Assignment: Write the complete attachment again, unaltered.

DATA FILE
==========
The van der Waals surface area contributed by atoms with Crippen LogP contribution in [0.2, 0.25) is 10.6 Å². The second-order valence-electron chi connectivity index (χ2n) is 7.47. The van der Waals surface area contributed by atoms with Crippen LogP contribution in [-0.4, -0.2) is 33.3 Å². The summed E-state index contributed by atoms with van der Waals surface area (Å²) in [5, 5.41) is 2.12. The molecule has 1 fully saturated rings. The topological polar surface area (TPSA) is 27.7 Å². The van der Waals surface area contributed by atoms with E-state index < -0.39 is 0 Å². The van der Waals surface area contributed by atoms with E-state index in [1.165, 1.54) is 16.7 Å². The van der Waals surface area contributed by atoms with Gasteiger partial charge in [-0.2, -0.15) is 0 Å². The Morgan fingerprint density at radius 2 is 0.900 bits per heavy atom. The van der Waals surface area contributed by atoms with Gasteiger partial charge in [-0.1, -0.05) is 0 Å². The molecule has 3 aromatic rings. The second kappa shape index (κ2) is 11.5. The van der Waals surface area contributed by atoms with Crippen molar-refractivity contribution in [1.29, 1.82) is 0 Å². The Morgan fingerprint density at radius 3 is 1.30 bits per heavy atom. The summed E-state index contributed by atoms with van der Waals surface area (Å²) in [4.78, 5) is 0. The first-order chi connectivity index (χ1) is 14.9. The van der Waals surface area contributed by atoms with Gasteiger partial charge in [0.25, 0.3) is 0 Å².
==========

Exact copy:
The van der Waals surface area contributed by atoms with Crippen LogP contribution in [0.2, 0.25) is 10.6 Å². The second-order valence-electron chi connectivity index (χ2n) is 7.47. The van der Waals surface area contributed by atoms with Crippen LogP contribution in [-0.4, -0.2) is 33.3 Å². The summed E-state index contributed by atoms with van der Waals surface area (Å²) in [5, 5.41) is 2.12. The molecule has 1 fully saturated rings. The topological polar surface area (TPSA) is 27.7 Å². The van der Waals surface area contributed by atoms with E-state index < -0.39 is 0 Å². The van der Waals surface area contributed by atoms with E-state index in [1.165, 1.54) is 16.7 Å². The van der Waals surface area contributed by atoms with Gasteiger partial charge in [-0.2, -0.15) is 0 Å². The Morgan fingerprint density at radius 2 is 0.900 bits per heavy atom. The van der Waals surface area contributed by atoms with Gasteiger partial charge in [-0.1, -0.05) is 0 Å². The molecule has 3 aromatic rings. The second kappa shape index (κ2) is 11.5. The van der Waals surface area contributed by atoms with Crippen molar-refractivity contribution in [1.29, 1.82) is 0 Å². The Morgan fingerprint density at radius 3 is 1.30 bits per heavy atom. The summed E-state index contributed by atoms with van der Waals surface area (Å²) in [4.78, 5) is 0. The first-order chi connectivity index (χ1) is 14.9. The van der Waals surface area contributed by atoms with Gasteiger partial charge in [0.25, 0.3) is 0 Å².